The Beautiful Lustrous Chairs: Created by the Enthusiasm of Master Craftsmen, Skilled Artistry, and the Passage of Time

This article was originally published in the February/March 2010 issue of The ROYAL.


Treasure Hunting at the RIHGA Royal Hotel Osaka

 The concept of the Leach Bar, “a room within a hotel,” was first developed by Yanagi Soetsu, a pioneer of Mingei folk art, and Yamamoto Tamesaburo, the president of the RIHGA Royal Hotel at the time. Yamamoto had a profound understanding and admiration for Mingei folk art, and it inspired the British potter Bernard Leach and other Mingei folk artists to cooperate in the creation of the bar. The participating artists included Kawai Kanjiro, Hamada Shoji, textile designer Serizawa Keisuke, and print artist Munakata Shiko, all of whom were members of the Mingei folk art coterie and inherited a legacy from Yanagi Soetsu.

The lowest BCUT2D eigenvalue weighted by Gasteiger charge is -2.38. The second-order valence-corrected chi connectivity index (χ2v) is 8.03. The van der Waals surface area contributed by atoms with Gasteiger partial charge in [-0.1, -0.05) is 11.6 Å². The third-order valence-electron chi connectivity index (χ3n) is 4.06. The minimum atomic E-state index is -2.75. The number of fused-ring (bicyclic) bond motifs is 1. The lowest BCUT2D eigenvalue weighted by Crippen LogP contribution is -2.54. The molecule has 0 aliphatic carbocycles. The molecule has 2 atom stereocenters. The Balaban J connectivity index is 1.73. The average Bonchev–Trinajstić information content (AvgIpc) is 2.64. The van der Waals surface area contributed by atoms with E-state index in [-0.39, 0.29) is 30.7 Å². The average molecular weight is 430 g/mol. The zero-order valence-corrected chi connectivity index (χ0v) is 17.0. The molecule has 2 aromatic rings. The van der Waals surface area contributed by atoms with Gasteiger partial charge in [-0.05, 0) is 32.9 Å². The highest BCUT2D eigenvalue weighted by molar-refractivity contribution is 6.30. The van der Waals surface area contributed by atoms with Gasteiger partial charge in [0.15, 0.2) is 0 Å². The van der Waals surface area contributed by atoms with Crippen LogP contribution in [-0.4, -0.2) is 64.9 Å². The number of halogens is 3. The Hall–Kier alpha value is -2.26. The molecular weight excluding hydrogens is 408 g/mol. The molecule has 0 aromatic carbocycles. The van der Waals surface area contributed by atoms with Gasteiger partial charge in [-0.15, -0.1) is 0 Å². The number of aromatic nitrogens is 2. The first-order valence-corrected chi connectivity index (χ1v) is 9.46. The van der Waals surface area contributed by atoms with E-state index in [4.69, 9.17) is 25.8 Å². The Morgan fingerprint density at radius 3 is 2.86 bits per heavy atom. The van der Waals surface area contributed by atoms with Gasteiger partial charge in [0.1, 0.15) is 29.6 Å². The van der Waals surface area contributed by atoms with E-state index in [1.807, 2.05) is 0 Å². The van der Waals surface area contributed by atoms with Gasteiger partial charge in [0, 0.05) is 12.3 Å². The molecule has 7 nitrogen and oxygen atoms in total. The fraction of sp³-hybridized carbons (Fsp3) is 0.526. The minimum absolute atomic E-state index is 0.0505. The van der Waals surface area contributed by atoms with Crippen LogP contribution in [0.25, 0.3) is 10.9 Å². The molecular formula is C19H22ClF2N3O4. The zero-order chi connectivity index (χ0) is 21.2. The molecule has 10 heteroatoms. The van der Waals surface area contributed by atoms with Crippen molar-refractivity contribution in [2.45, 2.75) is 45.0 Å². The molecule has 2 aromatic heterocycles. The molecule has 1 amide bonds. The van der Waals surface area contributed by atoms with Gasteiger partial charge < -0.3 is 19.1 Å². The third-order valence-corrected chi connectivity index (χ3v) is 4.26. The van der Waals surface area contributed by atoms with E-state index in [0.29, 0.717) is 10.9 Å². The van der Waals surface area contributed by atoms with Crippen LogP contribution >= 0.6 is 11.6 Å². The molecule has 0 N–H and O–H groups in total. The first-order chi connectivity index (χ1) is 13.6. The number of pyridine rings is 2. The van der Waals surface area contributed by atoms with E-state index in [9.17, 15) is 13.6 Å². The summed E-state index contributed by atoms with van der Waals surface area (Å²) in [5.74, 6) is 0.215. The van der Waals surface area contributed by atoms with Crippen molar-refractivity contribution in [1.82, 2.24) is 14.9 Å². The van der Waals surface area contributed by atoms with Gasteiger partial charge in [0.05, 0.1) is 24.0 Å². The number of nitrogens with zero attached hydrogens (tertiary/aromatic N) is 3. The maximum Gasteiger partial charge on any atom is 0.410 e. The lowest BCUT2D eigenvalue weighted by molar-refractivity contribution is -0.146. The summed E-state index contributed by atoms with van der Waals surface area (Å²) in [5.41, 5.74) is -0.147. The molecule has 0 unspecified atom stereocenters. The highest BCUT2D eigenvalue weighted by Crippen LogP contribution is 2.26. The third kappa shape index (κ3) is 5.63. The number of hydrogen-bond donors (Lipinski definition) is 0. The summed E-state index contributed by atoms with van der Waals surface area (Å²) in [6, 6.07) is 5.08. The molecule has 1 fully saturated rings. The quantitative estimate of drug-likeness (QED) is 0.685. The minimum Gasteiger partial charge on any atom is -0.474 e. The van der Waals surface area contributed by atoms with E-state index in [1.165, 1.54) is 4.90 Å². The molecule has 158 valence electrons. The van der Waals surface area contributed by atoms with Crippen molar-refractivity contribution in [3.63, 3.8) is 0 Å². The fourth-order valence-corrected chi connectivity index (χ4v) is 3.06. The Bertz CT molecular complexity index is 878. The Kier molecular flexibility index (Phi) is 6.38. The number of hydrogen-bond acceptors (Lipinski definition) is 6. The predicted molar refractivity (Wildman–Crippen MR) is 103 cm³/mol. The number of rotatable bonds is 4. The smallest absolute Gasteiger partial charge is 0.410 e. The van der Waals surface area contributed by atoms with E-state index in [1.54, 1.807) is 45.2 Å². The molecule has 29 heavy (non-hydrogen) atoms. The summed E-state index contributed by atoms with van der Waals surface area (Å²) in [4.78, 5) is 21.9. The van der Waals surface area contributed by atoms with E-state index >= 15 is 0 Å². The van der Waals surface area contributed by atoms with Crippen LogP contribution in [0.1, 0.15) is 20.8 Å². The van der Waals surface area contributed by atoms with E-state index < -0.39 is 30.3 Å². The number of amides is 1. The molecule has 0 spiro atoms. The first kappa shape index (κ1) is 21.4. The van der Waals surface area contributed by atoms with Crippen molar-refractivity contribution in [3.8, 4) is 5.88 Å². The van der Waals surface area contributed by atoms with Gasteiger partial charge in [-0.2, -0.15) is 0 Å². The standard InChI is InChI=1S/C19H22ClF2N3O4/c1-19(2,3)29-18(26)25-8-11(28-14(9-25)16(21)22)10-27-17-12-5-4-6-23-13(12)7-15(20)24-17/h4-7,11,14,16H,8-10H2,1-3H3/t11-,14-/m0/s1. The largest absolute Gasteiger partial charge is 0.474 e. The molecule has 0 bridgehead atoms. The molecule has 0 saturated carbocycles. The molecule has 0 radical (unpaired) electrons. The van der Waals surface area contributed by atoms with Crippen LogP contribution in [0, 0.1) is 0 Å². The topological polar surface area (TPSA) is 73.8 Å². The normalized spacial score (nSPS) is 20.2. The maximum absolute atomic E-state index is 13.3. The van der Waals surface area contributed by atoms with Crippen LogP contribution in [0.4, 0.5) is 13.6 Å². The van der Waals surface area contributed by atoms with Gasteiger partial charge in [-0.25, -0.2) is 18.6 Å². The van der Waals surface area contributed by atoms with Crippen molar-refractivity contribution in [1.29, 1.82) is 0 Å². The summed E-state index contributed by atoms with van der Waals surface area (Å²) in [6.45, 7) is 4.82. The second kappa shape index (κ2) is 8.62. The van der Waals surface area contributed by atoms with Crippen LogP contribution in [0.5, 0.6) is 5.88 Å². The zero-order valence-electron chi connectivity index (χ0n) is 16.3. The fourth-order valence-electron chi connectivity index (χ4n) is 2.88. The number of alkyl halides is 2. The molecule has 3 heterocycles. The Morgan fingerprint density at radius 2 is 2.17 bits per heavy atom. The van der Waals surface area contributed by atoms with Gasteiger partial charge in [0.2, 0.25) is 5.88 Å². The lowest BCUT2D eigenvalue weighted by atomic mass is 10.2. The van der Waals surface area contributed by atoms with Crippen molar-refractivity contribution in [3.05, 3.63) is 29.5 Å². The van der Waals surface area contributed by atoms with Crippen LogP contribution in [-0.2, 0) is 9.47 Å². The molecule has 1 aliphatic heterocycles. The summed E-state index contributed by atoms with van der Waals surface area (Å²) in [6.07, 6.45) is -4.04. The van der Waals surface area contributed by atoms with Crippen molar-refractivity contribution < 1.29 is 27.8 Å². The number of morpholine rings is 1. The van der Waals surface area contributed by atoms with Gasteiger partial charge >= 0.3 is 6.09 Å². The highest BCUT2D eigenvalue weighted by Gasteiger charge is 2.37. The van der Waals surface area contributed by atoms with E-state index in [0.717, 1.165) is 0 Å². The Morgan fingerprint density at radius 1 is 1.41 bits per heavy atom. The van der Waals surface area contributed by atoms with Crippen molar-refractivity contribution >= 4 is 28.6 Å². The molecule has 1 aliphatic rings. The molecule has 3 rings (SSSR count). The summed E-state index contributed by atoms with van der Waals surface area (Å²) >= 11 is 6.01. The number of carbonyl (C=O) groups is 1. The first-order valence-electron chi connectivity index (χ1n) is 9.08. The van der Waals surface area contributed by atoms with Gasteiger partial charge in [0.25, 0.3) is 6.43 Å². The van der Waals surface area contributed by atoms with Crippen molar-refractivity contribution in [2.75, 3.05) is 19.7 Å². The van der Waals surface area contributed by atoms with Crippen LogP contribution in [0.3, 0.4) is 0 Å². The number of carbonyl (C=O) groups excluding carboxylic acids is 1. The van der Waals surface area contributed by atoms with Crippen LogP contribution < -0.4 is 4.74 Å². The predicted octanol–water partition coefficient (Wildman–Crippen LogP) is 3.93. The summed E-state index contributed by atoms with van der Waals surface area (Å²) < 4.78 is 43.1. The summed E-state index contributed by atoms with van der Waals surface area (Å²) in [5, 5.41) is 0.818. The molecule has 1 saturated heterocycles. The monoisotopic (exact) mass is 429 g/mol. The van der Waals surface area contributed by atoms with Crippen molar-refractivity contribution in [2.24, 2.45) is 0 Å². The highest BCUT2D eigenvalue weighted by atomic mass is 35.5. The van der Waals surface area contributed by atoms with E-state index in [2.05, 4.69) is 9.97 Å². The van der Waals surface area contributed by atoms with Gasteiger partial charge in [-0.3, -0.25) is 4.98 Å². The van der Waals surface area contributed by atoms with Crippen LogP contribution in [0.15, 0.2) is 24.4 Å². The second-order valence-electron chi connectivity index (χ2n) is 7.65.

Even without knowing the story behind the creation of this bar, one only has to sit down in one of the traditional Windsor chairs to feel the enthusiasm of these masters of Mingei folk art.

 Their unique gentle curves are created with a technique called “Mageki (wood bending),” in which the wood is steamed, secured with metal clamps, and bent by hand. The chairs were handmade by skilled craftsmen at a woodworking studio in Akita Prefecture, which was established at the end of the Meiji era, and have been preserved and passed down with some restoration and polishing since the opening of the Leach Bar.

 Whenever you visit, the chairs that have been polished by an invaluable stretch of time and the bar itself, which crystallized the skills of Mingei masters, impress you with their beautiful brown lusters.

Text by Ko Hiroki

Photography by Harry Nakanishi

This article was originally published in the February/March 2010 issue of The ROYAL.